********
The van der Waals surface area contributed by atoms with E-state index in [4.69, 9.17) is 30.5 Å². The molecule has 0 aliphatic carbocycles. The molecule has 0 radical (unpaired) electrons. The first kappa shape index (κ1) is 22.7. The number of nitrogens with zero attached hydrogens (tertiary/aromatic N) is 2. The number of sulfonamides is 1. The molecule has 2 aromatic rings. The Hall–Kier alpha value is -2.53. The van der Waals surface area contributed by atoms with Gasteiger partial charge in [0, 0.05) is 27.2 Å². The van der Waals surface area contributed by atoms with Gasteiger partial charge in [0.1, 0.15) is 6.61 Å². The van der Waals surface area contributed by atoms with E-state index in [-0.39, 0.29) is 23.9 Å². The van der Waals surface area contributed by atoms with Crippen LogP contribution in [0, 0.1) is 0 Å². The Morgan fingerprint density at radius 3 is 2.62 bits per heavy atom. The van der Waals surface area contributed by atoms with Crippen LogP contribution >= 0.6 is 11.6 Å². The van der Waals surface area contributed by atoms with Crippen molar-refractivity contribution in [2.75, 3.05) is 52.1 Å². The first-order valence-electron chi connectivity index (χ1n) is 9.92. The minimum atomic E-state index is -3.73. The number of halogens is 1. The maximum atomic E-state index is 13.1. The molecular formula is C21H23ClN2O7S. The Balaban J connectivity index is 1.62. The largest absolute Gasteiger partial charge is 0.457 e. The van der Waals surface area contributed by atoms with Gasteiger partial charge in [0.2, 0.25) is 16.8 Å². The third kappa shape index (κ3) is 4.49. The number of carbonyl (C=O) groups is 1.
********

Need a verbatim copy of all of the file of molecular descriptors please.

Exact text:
The van der Waals surface area contributed by atoms with E-state index in [4.69, 9.17) is 30.5 Å². The molecule has 0 aliphatic carbocycles. The molecule has 0 radical (unpaired) electrons. The first kappa shape index (κ1) is 22.7. The number of nitrogens with zero attached hydrogens (tertiary/aromatic N) is 2. The number of sulfonamides is 1. The molecule has 2 aromatic rings. The Hall–Kier alpha value is -2.53. The van der Waals surface area contributed by atoms with Gasteiger partial charge in [0, 0.05) is 27.2 Å². The van der Waals surface area contributed by atoms with Gasteiger partial charge in [0.1, 0.15) is 6.61 Å². The van der Waals surface area contributed by atoms with E-state index in [-0.39, 0.29) is 23.9 Å². The van der Waals surface area contributed by atoms with Crippen LogP contribution in [0, 0.1) is 0 Å². The Morgan fingerprint density at radius 3 is 2.62 bits per heavy atom. The van der Waals surface area contributed by atoms with Crippen LogP contribution >= 0.6 is 11.6 Å². The van der Waals surface area contributed by atoms with Crippen molar-refractivity contribution in [2.75, 3.05) is 52.1 Å². The first-order valence-electron chi connectivity index (χ1n) is 9.92. The minimum atomic E-state index is -3.73. The number of halogens is 1. The maximum atomic E-state index is 13.1. The molecular formula is C21H23ClN2O7S. The Balaban J connectivity index is 1.62. The largest absolute Gasteiger partial charge is 0.457 e. The van der Waals surface area contributed by atoms with Gasteiger partial charge in [0.2, 0.25) is 16.8 Å². The third kappa shape index (κ3) is 4.49. The number of carbonyl (C=O) groups is 1.